D800 with 70-300 Nikkor at 300mm; 1600 ISO; Silver Efex Pro 2, starting at the High Structure Harsh preset and adding a cyantotype tone; Color Efex Pro 4.
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SOMERSET LEVELS 263 – DEATH OF A FRIEND 2 (MONO)

 

 

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Early morning, and a fallen willow lies beside the misty River Sheppey in Upper Godney; 1 Apr 2016.

Another take on this scene, and more context, can be found here.

Click onto this image to see a larger version in a separate window – recommended.

D800 with 70-300 Nikkor at 300mm; 6400 ISO; Silver Efex Pro 2, starting at the Triste 2 preset.
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ARCHIVE 226 – NAKURU DAWN

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Dawn mists rise above Lake Nakuru, central Kenya; January 1978.

The large, white birds with huge bills in the foreground are White Pelicans.  In the lake behind them are the trunks of trees that, flooded by the lake, have been killed by the high concentration of sodium bicarbonate in its waters. Cormorants (the same bird as in the UK) perch on these dead trunks, and a nest of sticks is also visible.

This lake is over a mile above sea level and so, particularly after a clear night, the whole place can be pretty chilly by first light – standing around taking pictures, waiting for the sunrise, we were well wrapped up!  At altitudes a little above this – and right on the equator – frosts can occur.

Clicking onto this image opens a (slightly) larger version in a separate window.

Vivitar 400mm telephoto on Olympus SLR, mounted on a tripod; colour transparency.

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ARCHIVE 225 – FOGGY MORNING (MONO)

 

 

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Foggy morning along the Wells Road near Broadwalk, south Bristol; 13 Mar 2014.

The huge Plane tree in the foreground has had its branches pruned many times, including recently, giving it its bare, knobbly appearance.  At top left, a pigeon perches, probably a Wood Pigeon, gazing down at the crawling traffic below.  There is another pigeon, further right.  The tree behind retains its growth of thin branches from last year – it has yet to be shorn.

Canon G11 PowerShot at 63mm (35mm equivalent); 200 ISO; Silver Efex Pro 2, starting at the Film Noir 1 preset.

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ARCHIVE 208 – EARLY MORNING AT TEALHAM, WITH A SMALL CAMERA

 

 

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The view eastwards from the Jack’s Drove bridge over the North Drain; Tealham Moor, Somerset Levels; 17 Sept 2010.

Just around sunrise, with mists lifting off the water and drifting over the fields.  A truly magical place.

Click onto the picture to see a rather larger version in a separate window.

Canon G11 PowerShot at 140mm (equivalent); 200 ISO.

UPDATE: I remember this day.  I’d decided upon a “Spartan” approach to the day’s photography and so, rather than taking full-frame Nikon gear, had carried instead just the little Canon PowerShot.  Only to meet a chap with a huge Nikon, and really the biggest telephoto I’ve ever seen, probably the 800mm Nikkor I guess.  So we talked photography while he fondled his gear and, finally – inevitably! – he asked what camera I was using >>> and, I’ll never forget,  on being shown the PowerShot, he said “Oh, you’ve got THAT have you!” – which was better than merely receiving a superior smirk!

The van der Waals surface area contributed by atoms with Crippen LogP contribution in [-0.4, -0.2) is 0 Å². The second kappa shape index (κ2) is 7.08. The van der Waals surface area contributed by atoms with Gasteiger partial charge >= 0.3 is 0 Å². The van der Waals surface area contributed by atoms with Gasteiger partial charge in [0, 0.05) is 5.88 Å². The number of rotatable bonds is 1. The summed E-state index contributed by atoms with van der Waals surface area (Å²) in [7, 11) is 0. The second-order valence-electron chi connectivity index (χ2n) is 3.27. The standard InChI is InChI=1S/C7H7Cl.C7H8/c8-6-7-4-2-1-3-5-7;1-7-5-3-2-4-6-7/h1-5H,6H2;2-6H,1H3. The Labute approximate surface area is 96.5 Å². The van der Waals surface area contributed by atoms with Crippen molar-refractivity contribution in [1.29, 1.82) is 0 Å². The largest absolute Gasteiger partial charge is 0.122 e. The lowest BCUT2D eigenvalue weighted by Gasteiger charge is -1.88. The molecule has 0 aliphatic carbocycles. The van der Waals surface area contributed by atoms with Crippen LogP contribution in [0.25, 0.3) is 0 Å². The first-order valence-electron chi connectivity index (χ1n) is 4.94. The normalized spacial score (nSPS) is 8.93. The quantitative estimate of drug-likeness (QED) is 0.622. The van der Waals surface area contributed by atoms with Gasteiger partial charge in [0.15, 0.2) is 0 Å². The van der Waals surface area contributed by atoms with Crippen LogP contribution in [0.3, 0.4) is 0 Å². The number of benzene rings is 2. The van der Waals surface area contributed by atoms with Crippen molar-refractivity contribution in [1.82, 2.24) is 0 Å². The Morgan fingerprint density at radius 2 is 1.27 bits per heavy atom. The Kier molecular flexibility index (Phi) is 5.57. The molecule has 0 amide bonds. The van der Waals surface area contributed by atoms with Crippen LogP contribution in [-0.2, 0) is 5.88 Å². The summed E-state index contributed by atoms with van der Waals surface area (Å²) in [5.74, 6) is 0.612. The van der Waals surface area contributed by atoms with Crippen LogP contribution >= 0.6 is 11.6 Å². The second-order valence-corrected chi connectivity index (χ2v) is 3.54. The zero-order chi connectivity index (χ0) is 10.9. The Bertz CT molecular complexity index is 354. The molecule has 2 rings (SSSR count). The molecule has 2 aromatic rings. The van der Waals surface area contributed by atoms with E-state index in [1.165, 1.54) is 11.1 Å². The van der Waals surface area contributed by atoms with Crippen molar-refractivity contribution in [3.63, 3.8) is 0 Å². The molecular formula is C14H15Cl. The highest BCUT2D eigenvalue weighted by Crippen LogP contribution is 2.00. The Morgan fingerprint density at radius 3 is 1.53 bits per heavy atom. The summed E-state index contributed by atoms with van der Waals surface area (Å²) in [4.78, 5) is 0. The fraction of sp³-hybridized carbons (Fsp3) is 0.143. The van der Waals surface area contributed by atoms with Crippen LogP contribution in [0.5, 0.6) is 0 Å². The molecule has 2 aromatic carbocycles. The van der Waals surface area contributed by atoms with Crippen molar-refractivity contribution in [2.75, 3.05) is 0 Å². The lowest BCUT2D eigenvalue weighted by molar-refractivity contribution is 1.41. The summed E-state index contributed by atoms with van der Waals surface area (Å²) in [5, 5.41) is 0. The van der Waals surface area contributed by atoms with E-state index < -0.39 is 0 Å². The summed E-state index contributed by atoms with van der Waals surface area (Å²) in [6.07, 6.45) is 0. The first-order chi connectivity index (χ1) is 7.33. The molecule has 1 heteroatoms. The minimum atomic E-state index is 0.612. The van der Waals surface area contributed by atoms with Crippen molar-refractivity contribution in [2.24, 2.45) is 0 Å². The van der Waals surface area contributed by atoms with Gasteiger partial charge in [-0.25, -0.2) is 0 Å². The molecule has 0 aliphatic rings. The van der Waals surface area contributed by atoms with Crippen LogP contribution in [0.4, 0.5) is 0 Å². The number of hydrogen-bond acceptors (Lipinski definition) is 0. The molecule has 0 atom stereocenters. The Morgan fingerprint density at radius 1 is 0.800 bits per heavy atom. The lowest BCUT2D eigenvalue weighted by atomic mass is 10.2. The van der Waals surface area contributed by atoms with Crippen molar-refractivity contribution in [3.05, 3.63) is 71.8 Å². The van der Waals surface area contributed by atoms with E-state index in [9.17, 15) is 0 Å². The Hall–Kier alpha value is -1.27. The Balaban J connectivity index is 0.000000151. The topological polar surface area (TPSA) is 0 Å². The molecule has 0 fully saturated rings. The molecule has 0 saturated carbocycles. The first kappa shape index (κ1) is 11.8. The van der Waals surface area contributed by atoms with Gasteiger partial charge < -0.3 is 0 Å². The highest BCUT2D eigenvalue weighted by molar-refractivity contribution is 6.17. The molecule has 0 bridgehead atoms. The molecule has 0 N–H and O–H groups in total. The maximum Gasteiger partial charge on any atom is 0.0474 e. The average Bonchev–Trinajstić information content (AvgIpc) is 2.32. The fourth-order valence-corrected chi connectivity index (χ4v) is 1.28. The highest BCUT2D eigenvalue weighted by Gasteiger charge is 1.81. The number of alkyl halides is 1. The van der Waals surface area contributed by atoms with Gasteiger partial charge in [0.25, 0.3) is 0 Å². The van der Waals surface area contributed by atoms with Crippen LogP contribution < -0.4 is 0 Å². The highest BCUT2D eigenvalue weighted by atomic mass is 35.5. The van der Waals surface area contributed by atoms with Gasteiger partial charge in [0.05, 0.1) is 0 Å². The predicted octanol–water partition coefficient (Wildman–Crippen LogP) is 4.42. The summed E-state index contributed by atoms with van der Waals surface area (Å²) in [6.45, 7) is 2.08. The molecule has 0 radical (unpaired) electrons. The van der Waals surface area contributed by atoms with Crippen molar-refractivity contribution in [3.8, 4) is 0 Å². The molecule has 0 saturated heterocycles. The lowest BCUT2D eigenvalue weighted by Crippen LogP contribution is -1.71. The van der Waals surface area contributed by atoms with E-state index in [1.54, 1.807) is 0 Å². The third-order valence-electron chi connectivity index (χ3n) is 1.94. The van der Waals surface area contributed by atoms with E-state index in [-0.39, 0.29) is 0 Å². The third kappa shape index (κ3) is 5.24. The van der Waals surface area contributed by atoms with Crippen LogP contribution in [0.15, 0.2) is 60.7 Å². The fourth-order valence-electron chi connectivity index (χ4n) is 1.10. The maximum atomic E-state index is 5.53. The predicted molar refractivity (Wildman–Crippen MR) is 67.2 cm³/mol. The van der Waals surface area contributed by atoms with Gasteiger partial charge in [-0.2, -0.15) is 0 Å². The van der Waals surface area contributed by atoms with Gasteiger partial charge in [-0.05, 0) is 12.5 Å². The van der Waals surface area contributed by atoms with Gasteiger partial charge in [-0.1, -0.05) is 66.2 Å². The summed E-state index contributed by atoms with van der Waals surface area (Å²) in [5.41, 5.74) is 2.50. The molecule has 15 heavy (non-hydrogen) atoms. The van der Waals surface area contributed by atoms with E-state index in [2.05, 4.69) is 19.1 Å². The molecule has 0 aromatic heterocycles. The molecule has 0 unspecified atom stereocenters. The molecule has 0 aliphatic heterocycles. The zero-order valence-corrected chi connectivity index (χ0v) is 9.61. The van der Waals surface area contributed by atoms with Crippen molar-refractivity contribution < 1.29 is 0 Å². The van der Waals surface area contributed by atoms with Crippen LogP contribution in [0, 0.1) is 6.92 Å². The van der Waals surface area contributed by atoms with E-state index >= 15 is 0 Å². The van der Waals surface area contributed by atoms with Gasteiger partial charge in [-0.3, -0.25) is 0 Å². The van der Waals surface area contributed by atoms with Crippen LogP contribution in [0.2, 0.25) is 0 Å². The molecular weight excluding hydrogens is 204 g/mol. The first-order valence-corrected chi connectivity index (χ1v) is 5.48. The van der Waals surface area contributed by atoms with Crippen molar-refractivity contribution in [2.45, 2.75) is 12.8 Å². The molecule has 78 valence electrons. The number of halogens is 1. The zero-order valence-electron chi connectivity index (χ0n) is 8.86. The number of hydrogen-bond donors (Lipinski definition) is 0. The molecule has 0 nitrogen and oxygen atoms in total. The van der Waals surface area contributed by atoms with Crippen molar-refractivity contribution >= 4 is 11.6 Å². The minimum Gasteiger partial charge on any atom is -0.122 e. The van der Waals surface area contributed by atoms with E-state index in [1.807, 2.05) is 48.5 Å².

Of course the G11 was much newer in those days, in fact it may have just come out – and it was a little revolutionary in that, rather than Canon slavishly following the ever-more-pixels race, they’d actually produced a model with FEWER pixels than its predecessor, in a successful (yes, successful) attempt to improve image quality >>> so this was maybe what stirred this chap’s admiration!

But as I got up to the bridge, looked eastwards and saw this scene I cursed not having brought my very much loved Nikon 70-300 zoom along – only to be very impressed by what the G11 was capable of – I remember looking down into its fully articulated screen and saying “If I can see that on the screen, that’s how the image will look!”.

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SOMERSET LEVELS 252 – WILLOWS IN THE MIST, TADHAM MOOR (MONO)

 

 

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This photo is best viewed enlarged – click onto it to open a larger version in a separate window.

Misty morning, Tadham Moor; 8 Apr 2015.

What can we see?  A line of fence posts angle into the foreground, with their reflections in a water-filled ditch.  And on a horizon which the fog has brought far nearer than usual, a line of bare, pollarded willows (more about pollarding, and the Levels, can be found here).

To the left of the willows is a solid, squat structure that resembles a pillbox, one the concrete strong points left over from World War II that still stand mute guard over these flatlands.  But in fact this structure houses a pump that helps control the water levels in the myriad wet ditches – like the one in the foreground –  that drain this often sodden ground.

And finally, to the right of the willows, the shifting mist grudgingly reveals short fences that mark the point where a small bridge crosses the water-filled ditch, so that the farmer can move his animals to and from his land.

Quintessential Levels – wet ditches,  pollarded trees – and mist.

D700 with 70-300 Nikkor at 116mm; +0.7EV 400 ISO; Silver Efex Pro 2, starting at the Antique Portrait preset and adding a blue tone.